Figaro Beneteau 3 & Her Fearless Crew Finish Pac Cup First in Real Time


À Fond Le Girafon, one of the first Figaro Beneteau 3 sailboats to arrive in North America, crossed the line of honor in Hawaii on Friday, July 20 at 1 p.m. HST, opening the finish line for the Pacific Cup 2018 and crossing first in real time. We couldn't be more proud of her fearless crew from NAOS Yachts who sailed to raise awareness and donations for ALS, a worthy cause near and dear to many hearts.

Following the race, we sat down to talk with Charles Devanneaux who captained À Fond Le Girafon. 

While Charly never needs an excuse to sail competitively, he told us about the underlying reason for participating in the 2012, 2014, 2016 and 2018 Pacific Cup races: Charly’s best friend and former mate, Gilles Galerne, was diagnosed with amyotrophic lateral sclerosis (ALS). Sadly, he lost his battle with the disease in 2013. Ever since Charly has dedicated himself to raising money to support the ALS Association Golden West Chapter and estimates his 'Sailing for ALS' efforts have raised more than $50,000 over the years.

"I love the Pacific Cup race for many reasons. From start to finish, the race takes between 7 to 12 days, which is comfortable. It's downwind, easy sailing for the most part, and I love the feeling of arriving in Hawaii with everyone welcoming the arriving boats," said Devanneaux.  But the race is not always easy sailing. This year, the crew did face a difficult obstacle. “There was a big, high-pressure system with no wind in the middle of the course, so we had to take a radical route and go very far to the west to basically go around it. This was more challenging in terms of tactics this year," Charly said.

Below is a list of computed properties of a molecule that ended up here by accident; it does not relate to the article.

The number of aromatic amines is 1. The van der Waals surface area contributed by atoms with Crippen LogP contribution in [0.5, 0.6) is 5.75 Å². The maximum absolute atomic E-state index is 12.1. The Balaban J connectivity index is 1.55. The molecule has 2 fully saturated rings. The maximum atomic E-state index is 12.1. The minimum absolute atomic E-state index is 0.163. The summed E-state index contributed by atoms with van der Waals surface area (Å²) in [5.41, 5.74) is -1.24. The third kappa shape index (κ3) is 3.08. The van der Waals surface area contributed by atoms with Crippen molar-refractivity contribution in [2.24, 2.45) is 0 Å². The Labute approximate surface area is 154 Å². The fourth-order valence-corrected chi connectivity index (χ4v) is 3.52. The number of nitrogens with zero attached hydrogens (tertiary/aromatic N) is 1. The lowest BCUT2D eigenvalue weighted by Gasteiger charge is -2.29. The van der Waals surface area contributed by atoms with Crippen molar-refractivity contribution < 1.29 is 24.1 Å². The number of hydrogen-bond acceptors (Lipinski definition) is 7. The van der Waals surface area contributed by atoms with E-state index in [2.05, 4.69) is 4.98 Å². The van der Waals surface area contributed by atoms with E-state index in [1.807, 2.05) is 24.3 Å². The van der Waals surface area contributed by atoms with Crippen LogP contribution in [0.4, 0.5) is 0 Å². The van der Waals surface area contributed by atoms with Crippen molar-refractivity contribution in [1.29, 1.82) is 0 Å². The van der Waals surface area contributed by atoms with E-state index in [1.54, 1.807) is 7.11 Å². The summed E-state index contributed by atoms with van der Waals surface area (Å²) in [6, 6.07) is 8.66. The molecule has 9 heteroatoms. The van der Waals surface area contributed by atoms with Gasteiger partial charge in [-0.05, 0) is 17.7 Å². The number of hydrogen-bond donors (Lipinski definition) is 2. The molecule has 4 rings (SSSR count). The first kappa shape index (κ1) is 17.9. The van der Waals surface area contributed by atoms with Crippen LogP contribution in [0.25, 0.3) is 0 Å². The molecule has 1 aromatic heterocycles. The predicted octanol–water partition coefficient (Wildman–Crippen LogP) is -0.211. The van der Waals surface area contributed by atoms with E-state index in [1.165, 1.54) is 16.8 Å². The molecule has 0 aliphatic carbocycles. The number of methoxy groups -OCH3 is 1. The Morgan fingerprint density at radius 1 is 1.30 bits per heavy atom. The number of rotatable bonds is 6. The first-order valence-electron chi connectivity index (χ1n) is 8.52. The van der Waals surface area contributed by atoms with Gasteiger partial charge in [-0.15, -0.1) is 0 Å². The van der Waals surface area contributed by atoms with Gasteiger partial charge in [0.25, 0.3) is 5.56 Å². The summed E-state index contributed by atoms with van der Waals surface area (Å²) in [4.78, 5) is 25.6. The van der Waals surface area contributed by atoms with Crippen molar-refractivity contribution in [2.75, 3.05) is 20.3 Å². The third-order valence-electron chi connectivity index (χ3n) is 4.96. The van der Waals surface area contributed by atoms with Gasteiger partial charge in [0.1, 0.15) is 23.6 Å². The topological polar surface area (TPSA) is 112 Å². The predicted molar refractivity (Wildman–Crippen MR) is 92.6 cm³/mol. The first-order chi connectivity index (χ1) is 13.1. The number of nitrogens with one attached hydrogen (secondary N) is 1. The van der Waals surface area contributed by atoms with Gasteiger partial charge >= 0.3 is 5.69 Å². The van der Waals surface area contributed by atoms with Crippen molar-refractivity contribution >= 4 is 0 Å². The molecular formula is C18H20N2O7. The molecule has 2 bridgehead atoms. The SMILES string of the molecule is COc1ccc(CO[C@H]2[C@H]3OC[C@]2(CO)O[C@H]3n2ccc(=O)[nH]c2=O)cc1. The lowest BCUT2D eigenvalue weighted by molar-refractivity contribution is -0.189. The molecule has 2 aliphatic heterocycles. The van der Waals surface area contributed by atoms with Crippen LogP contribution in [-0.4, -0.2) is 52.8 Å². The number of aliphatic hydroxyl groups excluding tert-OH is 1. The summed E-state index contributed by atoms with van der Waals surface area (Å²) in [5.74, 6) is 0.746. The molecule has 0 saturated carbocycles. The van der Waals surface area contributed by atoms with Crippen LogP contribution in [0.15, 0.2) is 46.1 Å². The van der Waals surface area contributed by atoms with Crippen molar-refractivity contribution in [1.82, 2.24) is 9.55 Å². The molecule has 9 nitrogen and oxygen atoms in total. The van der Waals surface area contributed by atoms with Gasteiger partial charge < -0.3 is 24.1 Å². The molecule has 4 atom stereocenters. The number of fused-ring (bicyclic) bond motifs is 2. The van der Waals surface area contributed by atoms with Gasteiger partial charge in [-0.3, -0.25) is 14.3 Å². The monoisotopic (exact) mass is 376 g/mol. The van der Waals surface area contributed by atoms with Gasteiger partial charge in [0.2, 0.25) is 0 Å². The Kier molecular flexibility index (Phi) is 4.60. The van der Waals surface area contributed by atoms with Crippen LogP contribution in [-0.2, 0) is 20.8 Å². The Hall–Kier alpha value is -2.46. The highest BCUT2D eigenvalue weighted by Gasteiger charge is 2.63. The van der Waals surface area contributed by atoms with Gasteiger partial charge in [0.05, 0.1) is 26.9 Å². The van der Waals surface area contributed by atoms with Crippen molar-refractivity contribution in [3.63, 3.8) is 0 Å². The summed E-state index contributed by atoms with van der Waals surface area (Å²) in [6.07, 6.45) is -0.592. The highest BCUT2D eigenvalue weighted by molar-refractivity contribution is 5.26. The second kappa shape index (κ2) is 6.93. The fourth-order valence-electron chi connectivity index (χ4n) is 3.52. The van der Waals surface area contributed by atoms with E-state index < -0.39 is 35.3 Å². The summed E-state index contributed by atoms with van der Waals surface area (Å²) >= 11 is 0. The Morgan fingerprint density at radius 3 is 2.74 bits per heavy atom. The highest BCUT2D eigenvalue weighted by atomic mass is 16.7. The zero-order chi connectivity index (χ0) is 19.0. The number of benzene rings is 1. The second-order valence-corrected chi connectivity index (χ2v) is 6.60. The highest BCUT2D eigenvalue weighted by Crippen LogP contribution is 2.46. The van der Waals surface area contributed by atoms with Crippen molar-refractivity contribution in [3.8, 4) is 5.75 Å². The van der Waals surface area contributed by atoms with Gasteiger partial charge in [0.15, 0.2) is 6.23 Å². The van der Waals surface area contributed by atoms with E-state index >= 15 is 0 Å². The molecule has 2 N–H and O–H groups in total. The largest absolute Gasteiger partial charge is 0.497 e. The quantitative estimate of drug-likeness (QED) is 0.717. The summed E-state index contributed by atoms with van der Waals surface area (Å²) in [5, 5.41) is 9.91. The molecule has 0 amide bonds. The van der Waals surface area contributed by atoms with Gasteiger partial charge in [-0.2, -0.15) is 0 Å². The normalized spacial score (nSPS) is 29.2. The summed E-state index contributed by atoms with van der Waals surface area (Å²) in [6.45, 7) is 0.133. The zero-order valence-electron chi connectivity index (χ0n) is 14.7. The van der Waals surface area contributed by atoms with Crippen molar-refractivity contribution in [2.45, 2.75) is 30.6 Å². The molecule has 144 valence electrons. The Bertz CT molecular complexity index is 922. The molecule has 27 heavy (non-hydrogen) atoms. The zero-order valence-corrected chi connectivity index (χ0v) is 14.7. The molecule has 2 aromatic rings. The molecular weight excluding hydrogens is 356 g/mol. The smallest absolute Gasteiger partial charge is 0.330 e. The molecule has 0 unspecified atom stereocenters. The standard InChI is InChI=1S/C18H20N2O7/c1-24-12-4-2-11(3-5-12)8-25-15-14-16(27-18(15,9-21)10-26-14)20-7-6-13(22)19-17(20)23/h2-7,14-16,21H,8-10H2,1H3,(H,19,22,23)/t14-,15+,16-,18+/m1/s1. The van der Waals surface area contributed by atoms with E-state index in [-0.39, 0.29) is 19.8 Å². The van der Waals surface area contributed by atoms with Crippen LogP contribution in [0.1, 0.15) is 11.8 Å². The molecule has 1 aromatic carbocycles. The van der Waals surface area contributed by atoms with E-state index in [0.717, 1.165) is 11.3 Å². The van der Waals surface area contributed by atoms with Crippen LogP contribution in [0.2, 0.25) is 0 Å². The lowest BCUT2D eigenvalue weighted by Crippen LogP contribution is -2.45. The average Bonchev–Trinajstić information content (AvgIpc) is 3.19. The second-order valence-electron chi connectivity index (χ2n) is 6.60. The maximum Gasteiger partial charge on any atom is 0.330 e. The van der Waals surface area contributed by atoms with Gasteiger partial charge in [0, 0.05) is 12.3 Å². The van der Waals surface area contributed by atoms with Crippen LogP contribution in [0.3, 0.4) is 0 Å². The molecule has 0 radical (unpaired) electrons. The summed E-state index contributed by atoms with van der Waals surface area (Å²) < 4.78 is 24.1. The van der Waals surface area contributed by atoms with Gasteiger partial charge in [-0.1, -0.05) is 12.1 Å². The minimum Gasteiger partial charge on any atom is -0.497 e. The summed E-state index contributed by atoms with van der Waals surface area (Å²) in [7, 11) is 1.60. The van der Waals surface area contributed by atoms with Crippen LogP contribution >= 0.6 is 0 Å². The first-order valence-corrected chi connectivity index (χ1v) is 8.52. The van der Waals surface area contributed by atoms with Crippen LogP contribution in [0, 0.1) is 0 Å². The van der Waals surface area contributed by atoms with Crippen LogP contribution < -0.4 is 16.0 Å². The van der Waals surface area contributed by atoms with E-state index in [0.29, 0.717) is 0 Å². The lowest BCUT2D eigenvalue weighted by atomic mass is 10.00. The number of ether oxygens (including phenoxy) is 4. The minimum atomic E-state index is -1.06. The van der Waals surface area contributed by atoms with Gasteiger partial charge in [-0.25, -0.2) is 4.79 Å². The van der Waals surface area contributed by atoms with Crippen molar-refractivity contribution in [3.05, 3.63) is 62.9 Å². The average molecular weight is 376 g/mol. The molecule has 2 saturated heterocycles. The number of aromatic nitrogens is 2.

Charly is the owner of NAOS Yachts who received the new Figaro Beneteau 3 just a short time before the race. This would be her first offshore test. "We enjoyed sailing her a lot. She is just an awesome boat. She is easy to sail. She really proved to be an offshore machine," he explained. "The hull shape, hydrofoils, her long keel with the ballast - which is all the way down at 8 feet - plus the two rudders make the boat super stable. It was easy to handle too with the asymmetrical spinnaker. The boat is very powerful, and we had a lot of water over the deck." Chuckling, he offered this advice, "If you want to push the boat to the limit, you will need a good jacket!"

Since the Figaro Beneteau 3 is the first of a new generation of boats, À Fond Le Girafon was given an experimental handicap; they were in the ranking but not officially competing for the trophy. "For me, what was important was to be the first in real time to cross the finish line. I'm really thankful for the efforts of everyone who made sailing the Figaro Beneteau 3 possible in this race. I can't wait to sail her in the 50th Transpac next year when she'll be able to compete for the trophy," he said.
 

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